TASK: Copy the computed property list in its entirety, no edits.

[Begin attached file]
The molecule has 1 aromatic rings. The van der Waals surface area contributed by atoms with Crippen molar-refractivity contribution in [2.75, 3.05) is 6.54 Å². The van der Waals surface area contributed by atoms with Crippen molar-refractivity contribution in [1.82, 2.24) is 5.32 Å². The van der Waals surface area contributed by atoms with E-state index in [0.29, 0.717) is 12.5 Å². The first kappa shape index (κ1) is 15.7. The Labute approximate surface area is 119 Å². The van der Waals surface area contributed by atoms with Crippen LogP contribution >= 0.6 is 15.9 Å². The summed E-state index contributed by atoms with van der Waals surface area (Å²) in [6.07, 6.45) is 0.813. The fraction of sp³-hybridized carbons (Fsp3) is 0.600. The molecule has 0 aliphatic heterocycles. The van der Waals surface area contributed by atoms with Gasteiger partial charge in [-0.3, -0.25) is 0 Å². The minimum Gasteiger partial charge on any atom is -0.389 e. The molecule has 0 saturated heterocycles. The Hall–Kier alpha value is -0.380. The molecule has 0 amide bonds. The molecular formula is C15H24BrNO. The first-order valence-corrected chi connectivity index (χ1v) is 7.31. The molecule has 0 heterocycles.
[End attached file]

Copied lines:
The molecule has 1 aromatic rings. The van der Waals surface area contributed by atoms with Crippen molar-refractivity contribution in [2.75, 3.05) is 6.54 Å². The van der Waals surface area contributed by atoms with Crippen molar-refractivity contribution in [1.82, 2.24) is 5.32 Å². The van der Waals surface area contributed by atoms with E-state index in [0.29, 0.717) is 12.5 Å². The first kappa shape index (κ1) is 15.7. The Labute approximate surface area is 119 Å². The van der Waals surface area contributed by atoms with Crippen LogP contribution >= 0.6 is 15.9 Å². The summed E-state index contributed by atoms with van der Waals surface area (Å²) in [6.07, 6.45) is 0.813. The fraction of sp³-hybridized carbons (Fsp3) is 0.600. The molecule has 0 aliphatic heterocycles. The van der Waals surface area contributed by atoms with Gasteiger partial charge in [-0.3, -0.25) is 0 Å². The minimum Gasteiger partial charge on any atom is -0.389 e. The molecule has 0 saturated heterocycles. The Hall–Kier alpha value is -0.380. The molecule has 0 amide bonds. The molecular formula is C15H24BrNO. The first-order valence-corrected chi connectivity index (χ1v) is 7.31. The molecule has 0 heterocycles.